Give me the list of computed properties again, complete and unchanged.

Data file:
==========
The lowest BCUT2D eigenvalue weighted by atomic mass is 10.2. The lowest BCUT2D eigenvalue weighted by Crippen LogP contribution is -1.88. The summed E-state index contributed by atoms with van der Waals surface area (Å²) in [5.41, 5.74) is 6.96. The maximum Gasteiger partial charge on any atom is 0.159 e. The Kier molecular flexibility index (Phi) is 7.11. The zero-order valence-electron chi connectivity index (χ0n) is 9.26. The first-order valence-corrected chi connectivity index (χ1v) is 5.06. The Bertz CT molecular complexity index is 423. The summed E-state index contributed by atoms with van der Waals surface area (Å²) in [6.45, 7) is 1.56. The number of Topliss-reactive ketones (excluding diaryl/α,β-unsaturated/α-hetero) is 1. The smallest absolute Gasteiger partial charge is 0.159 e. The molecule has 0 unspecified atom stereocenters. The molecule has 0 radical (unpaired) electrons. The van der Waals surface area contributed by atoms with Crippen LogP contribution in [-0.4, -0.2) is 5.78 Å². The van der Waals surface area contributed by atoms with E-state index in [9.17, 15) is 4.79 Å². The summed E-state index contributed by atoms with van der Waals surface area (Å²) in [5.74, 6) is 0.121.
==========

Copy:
The lowest BCUT2D eigenvalue weighted by atomic mass is 10.2. The lowest BCUT2D eigenvalue weighted by Crippen LogP contribution is -1.88. The summed E-state index contributed by atoms with van der Waals surface area (Å²) in [5.41, 5.74) is 6.96. The maximum Gasteiger partial charge on any atom is 0.159 e. The Kier molecular flexibility index (Phi) is 7.11. The zero-order valence-electron chi connectivity index (χ0n) is 9.26. The first-order valence-corrected chi connectivity index (χ1v) is 5.06. The Bertz CT molecular complexity index is 423. The summed E-state index contributed by atoms with van der Waals surface area (Å²) in [6.45, 7) is 1.56. The number of Topliss-reactive ketones (excluding diaryl/α,β-unsaturated/α-hetero) is 1. The smallest absolute Gasteiger partial charge is 0.159 e. The molecule has 0 unspecified atom stereocenters. The molecule has 0 radical (unpaired) electrons. The van der Waals surface area contributed by atoms with Crippen LogP contribution in [-0.4, -0.2) is 5.78 Å². The van der Waals surface area contributed by atoms with E-state index in [9.17, 15) is 4.79 Å². The summed E-state index contributed by atoms with van der Waals surface area (Å²) in [5.74, 6) is 0.121.